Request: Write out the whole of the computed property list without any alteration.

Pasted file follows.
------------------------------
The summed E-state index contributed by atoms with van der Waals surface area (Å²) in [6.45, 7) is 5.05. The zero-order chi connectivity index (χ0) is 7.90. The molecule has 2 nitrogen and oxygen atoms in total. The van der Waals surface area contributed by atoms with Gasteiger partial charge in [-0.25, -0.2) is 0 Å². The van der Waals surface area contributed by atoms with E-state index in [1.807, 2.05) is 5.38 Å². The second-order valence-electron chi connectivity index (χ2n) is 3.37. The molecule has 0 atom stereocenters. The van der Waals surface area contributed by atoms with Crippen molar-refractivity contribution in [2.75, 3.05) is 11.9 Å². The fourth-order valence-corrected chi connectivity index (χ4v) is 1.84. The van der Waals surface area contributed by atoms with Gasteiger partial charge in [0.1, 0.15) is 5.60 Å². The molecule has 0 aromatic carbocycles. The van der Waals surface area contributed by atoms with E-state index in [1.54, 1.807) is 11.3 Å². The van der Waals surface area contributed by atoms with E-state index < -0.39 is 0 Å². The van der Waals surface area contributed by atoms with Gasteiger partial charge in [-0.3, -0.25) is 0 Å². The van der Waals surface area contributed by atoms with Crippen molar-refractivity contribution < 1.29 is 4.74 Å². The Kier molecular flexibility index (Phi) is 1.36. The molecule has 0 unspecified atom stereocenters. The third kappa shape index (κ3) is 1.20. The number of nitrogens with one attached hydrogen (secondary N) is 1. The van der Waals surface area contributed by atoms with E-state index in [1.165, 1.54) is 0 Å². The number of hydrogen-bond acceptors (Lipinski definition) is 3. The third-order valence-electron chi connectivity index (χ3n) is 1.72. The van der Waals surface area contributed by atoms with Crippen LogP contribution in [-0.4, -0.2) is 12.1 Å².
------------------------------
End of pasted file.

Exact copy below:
The summed E-state index contributed by atoms with van der Waals surface area (Å²) in [6.45, 7) is 5.05. The zero-order chi connectivity index (χ0) is 7.90. The molecule has 2 nitrogen and oxygen atoms in total. The van der Waals surface area contributed by atoms with Gasteiger partial charge in [-0.25, -0.2) is 0 Å². The van der Waals surface area contributed by atoms with E-state index in [1.807, 2.05) is 5.38 Å². The second-order valence-electron chi connectivity index (χ2n) is 3.37. The molecule has 0 atom stereocenters. The van der Waals surface area contributed by atoms with Crippen molar-refractivity contribution in [2.75, 3.05) is 11.9 Å². The fourth-order valence-corrected chi connectivity index (χ4v) is 1.84. The van der Waals surface area contributed by atoms with Gasteiger partial charge in [0.1, 0.15) is 5.60 Å². The molecule has 0 aromatic carbocycles. The van der Waals surface area contributed by atoms with E-state index in [1.54, 1.807) is 11.3 Å². The van der Waals surface area contributed by atoms with E-state index < -0.39 is 0 Å². The van der Waals surface area contributed by atoms with Gasteiger partial charge in [-0.3, -0.25) is 0 Å². The van der Waals surface area contributed by atoms with Crippen molar-refractivity contribution < 1.29 is 4.74 Å². The Kier molecular flexibility index (Phi) is 1.36. The molecule has 0 unspecified atom stereocenters. The third kappa shape index (κ3) is 1.20. The number of nitrogens with one attached hydrogen (secondary N) is 1. The van der Waals surface area contributed by atoms with E-state index in [1.165, 1.54) is 0 Å². The number of hydrogen-bond acceptors (Lipinski definition) is 3. The third-order valence-electron chi connectivity index (χ3n) is 1.72. The van der Waals surface area contributed by atoms with Crippen LogP contribution in [-0.4, -0.2) is 12.1 Å².